The teacher's role is to provide organised learning experiences in a supportive, facilitative, non intrusive environment. For many educators, used to identifying and correcting mistakes, explaining in detail what is required and helping whenever students are in trouble, this will represent a radical change. Based on the work of Hesketh and Chandler (1987), Dick (1987), Stevenson (1986), and personal experience in applying these techniques in education and industry, the following suggestions are offered so that such an environment might be achieved.

"They're called lessons", the Gryphon remarked, "because they lessen from day to day"

Following uncontrolled experimentation with session format, both in industry and educational institutions over a three year period, the structure outlined below has been found to be an effective base for applying the "learning to learn" approach. This format can be adapted to practical skill acquisition, the non lecture information session, or to tutorial or discussion groups. The basic elements of the sessions include the following.

Topic introduction and individual commitment to learning task

In this element the topic parameters are set and a working definition determined. This might be achieved by student analysis of a range of examples, definitions, or situations leading to some conclusions about what constitutes the topic area. For example, in an introductory session in industrial relations students examine a variety of newspaper clippings and decide whether each situation can be considered within the province of industrial relations. Following the preliminary analysis, each student or trainee makes some commitment to gather further information. For example, group members will agree to read an article from a set list with a commitment to report back on findings.

Information gathering, preliminary analysis and reporting time

This enables "discovery" and "think time" on an individual basis without time or evaluatory pressures. The students may, however, suffer penalties if they do not fulfil the commitments they have accepted. In this element students develop skill in establishing what they need to know, determining what they already know, and discovering what they would like to know more about. In the reading example students might be asked to report on significant aspects of the article, formulate questions for class discussion and make a list of points to be clarified. This attempts to overcome the tendency to merely summarise.

Activities related to this element might involve "playing" with new machinery, watching silent demonstrations, researching and reading literature, or trying to follow procedures in a manual. The inclusion of some reporting on progress, difficulties encountered and basic understanding is integral to this stage.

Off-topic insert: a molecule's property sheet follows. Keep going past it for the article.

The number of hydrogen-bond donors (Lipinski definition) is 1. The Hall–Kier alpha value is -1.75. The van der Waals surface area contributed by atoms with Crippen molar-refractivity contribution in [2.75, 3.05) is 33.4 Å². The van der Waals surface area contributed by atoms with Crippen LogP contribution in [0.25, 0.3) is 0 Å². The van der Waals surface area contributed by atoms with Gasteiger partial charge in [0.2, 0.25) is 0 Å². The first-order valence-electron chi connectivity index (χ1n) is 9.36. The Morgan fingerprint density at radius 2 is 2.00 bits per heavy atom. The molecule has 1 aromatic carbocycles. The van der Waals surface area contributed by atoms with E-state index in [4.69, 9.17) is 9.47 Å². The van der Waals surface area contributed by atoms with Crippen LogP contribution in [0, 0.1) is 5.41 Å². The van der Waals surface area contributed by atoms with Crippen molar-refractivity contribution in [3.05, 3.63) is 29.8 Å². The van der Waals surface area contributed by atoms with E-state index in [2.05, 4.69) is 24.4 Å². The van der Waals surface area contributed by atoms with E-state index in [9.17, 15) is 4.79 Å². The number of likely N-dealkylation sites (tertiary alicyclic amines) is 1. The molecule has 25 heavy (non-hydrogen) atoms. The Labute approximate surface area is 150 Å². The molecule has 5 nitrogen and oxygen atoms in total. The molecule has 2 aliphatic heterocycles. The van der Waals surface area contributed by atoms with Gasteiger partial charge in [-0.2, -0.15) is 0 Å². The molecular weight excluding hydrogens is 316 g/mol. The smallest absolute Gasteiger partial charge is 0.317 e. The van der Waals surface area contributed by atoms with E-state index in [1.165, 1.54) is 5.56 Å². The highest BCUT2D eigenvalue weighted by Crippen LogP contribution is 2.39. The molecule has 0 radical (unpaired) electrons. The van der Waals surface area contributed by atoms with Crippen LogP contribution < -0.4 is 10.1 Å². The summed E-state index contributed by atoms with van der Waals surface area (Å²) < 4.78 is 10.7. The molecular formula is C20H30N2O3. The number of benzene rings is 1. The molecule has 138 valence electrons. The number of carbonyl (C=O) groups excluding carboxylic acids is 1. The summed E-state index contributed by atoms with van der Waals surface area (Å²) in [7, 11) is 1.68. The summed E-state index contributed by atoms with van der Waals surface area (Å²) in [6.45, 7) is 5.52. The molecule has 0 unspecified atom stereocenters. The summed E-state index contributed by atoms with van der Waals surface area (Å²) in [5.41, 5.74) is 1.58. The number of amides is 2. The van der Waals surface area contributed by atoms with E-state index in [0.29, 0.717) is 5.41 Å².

Creative session conducted in groups

In this section groups carry out problem solving activities. This might involve the development of a conceptual model, procedural charts for particular tasks, or quality standards for a specific skill. An inherent part of this section is the opportunity to practice and try different techniques, which might involve disassembling or reassembling machinery, objects or constructs.

Testing and exposure of ideas to critical analysis

The models, or procedures are then tested in different situations or with different groups. This section might also include peer evaluation of the models developed or the practice of skills.

Refining for storage and retrieval

Following the testing process the models or procedures are then amended and refined on an individual or group basis. The advantage of individual refinement is that it ensures learning and memorising cues are relevant to the individual. Cue cards or recall devices can take a variety of forms. Student development of crosswords or board games incorporating course knowledge are popular and effective.

Let the jury consider its verdict

Awareness of the relationship between cognitive theory and the learning environment has developed over the last quarter of a century (Jonassen, 1985). The integration into curriculum development, media design and teaching practice has, however been a spasmodic process. Recent initiatives such as award restructuring and the Training Guarantee Levy may provide trainers, educators and media specialists with the impetus for coordination and collaboration in their efforts. It is particularly important that developers of educational technology, some of whom may have little, no or dated knowledge of educational philosophies, be informed on developments in instructional design.


Ausubel, D. (1985). Learning as constructing meaning. In N. Entwhistle (Ed.), New directions in educational psychology. London: Falmer Press.

Cacioppe, R., Warren-Langford, P. & Bell, L. (1990). Trends in human resource development and training. Asia Pacific HRM, 28(2) May 1990, 55-72.

Dawkins, J. S. (1988). A changing workforce. Canberra: AGPS.

DEET (Department of Employment, Education and Training). (1988). Industry training in Australia: The need for change. Canberra: AGPS.

Dick, B. (1987). Mechanisms for democracy in learning. Brisbane: University of Queensland.

Downs, S. & Perry, P. (1984). Research report: Developing learning skills. Journal of European Industrial Training, 8(1), 21-26.

Evans, G. (1988). Teaching for learning. Unicorn, 14(4), 235-241.

Hesketh, B., & Chandler, P. (1987). Training for new technology: Adaptability and developing learning skills. Training and Development in Australia, 14(3), 8-10.

Jonassen, D. (1985). Learning strategies: A new educational technology. Programmed Learning and Educational Technology, 22(1), 26-34.

Meyrick, L. (1990). Industrial reform in Australia. Training and Development in Australia, 17(2), 7-16.

Stevenson, J. C. (1986). Adaptability: Experimental studies. Journal of Structural Learning, 9, 107-17.

Author: Pat Warren-Langford is a lecturer in Human Resource Management and Industrial Relations at Curtin University of Technology. Prior to resuming teaching she had nine years general management experience in the hotel-motel industry. Areas of research interest include training, occupational health and safety and employee participation.

Please cite as: Warren-Langford, P. (1990). Learning in a changing environment. In R. Atkinson and C. McBeath (Eds.), Open Learning and New Technology: Conference proceedings, 324-329. Perth: Australian Society for Educational Technology WA Chapter.